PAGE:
Sustainable urban infrastructure
Sustainable urban infrastructure, also called sustainable municipal infrastructure in Canada, is an infrastructure that facilitates a place or regions progress towards the goal of sustainable living. Attention is paid to technological and government policy which enables urban planning for sustainable architecture and initiatives that promote sustainable agriculture.
Sustainability is the "ability to endure". Roadside and urban infrastructures such as signposts, bollards and street furniture are prone to impact from vehicles and damage resulting in ever increasing costs associated with maintenance. " We are in the midst of global infrastructure crisis. Infrastructure worldwide is deteriorating and needs to be replaced or enhanced. Existing public funding sources are inadequate to meet the need, but the problem is more than money — What we believe is required is a broad, robust infrastructure life cycle perspective." Deloitte Research. Closing the Infrastructure Gap. Washington, D.C., Deloitte Research.
New self-healing technology protects surrounding paving and foundations from damage when items of infrastructure are impacted, reducing maintenance and improving the sustainability of urban developments. Self-healing developments result in Zero waste and Zero landfill from maintenance on items of urban infrastructure for the life of the development.
In theory, a sustainable design can lead to the development of sustainable communities by ensuring that infrastructural knowledge makes improvements that do not deplete natural resources. Consequently the transition and mass adoption of renewable resources features heavily in sustainable infrastructures.
The design emphasis for a sustainable urban infrastructure is on localization and sustainable living. The aim is to reduce individual's ecological footprint according to the principles of sustainable development in areas with a high population density.
The criteria for what can be included in this kind of urban environment varies from place to place, given differences in existing infrastructure and built form, climate and availability of local resources or talents.
Generally speaking the following could be considered sustainable urban infrastructure:
- public transport networks
- Distributed generation and integrated energy demand management initiatives and programs
- high efficiency buildings and other development constraints such as only permitting the construction of green buildings and sustainable habitats with energy-efficient landscaping.
- connected green spaces and wildlife corridors
- Low impact development practices to protect water resources.
Several organizations in Canada related to the FCM InfraGuide project, including the Federation of Canadian Municipalities, Infrastructure Canada, National Research Council of Canada, and Canadian Public Works Association, seek to achieve sustainability in municipal infrastructure especially large scale urban infrastructure, they advocate environmental protocols and inclusion of ecological and social indicators and factors in decision making at the earliest possible stage. There is little focus yet on sustainable rural infrastructure though this is a stated goal of the project, as is spreading it to achieve rural development in developing nations.
- municipal decision making and investment planning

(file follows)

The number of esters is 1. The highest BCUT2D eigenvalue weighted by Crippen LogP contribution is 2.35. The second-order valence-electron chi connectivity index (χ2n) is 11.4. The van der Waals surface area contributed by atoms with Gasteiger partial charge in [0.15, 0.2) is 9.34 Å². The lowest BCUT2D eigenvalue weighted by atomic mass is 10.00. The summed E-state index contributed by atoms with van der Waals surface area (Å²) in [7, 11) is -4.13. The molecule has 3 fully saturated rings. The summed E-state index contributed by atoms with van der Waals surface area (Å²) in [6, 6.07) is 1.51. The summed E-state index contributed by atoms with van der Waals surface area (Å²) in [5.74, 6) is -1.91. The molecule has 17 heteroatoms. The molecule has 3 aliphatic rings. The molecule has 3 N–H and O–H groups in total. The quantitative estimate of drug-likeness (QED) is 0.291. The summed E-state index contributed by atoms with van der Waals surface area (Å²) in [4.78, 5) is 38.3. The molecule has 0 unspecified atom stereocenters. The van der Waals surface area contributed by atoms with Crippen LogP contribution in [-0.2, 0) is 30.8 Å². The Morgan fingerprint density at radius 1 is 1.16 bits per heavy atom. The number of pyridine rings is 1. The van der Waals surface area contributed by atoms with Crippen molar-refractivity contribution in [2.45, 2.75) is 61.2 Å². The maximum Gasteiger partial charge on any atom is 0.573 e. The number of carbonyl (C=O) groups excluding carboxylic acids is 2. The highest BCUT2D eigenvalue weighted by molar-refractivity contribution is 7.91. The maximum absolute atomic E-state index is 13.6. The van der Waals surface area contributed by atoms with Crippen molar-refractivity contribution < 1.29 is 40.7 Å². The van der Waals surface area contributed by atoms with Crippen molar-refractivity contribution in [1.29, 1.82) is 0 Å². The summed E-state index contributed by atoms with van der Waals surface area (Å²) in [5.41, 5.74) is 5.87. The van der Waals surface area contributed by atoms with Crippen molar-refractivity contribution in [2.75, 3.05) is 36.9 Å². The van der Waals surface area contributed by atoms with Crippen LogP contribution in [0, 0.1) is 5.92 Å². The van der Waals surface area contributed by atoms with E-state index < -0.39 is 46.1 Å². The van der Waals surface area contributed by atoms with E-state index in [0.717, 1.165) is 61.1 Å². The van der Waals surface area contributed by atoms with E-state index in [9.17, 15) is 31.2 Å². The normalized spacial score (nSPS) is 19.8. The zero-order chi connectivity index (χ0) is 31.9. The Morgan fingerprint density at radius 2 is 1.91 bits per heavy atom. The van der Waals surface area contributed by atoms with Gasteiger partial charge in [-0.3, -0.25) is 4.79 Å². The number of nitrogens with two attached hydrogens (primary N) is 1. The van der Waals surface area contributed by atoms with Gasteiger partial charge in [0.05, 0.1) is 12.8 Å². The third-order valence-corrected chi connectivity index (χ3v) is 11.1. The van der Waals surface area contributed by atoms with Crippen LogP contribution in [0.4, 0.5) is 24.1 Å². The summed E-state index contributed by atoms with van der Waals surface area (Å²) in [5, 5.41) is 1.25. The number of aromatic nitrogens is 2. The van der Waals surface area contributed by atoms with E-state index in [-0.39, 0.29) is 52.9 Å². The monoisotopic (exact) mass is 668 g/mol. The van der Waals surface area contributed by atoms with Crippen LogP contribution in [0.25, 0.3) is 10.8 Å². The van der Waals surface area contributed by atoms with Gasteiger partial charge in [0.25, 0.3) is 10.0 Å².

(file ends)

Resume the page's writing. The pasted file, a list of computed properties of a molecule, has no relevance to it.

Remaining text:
- potable water supply
- stormwater and waste water especially minimizing the distance that such water travels to be treated and reused
- roads and sidewalks and their integration with transit systems to achieve smoother flow of people
- environmental protocols and multi-discipline practices to ensure they are respected, e.g. green procurement.
These and other Canadian official entities including the Auditor General of Canada and Service Canada are focused on related efforts such as municipal performance audits, information technology and communications technology, moral purchasing and sharing of "data, information, common infrastructure, technology" and the need to "integrate their business processes" to further reduce duplication and waste, especially e-waste and greenhouse gas emissions a concern under Kyoto Protocol targets that Canada has committed to achieve.
Communities of Tomorrow is a non-profit enterprise in Saskatchewan, Canada that fosters the development and commercialization of innovative sustainable infrastructure solutions for the global marketplace. Sustainable infrastructure is the development of water, sewer, roads, and other infrastructure systems that meet the needs of current and future generations in a socially, economically and environmentally sustainable manner. Communities of Tomorrow brings industry firms together with researchers to collaboratively develop new infrastructure solutions to existing or future problems with the ultimate goal to commercialize them. It’s about building greener and longer lasting infrastructure, such as roads and water systems, to offer the global marketplace.
- Environmental design
- Green infrastructure
- Landscape urbanism AALU
- New Urbanism
- Regional Planning
- Smart City
- Sustainable urban drainage systems
- Transit-Oriented Development
- Sustainable Implant
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- Cities can Save the Earth: the urban solution to climate change, species extinctions and peak oil
- Canada's National Round Table on the Environment and Economy suggestions re: sustainable urban infrastructure
- Canada's National Round Table on the Environment and Economy Sustainable Cities Initiative
- Communities of Tomorrow industry-research partnership in Regina, Canada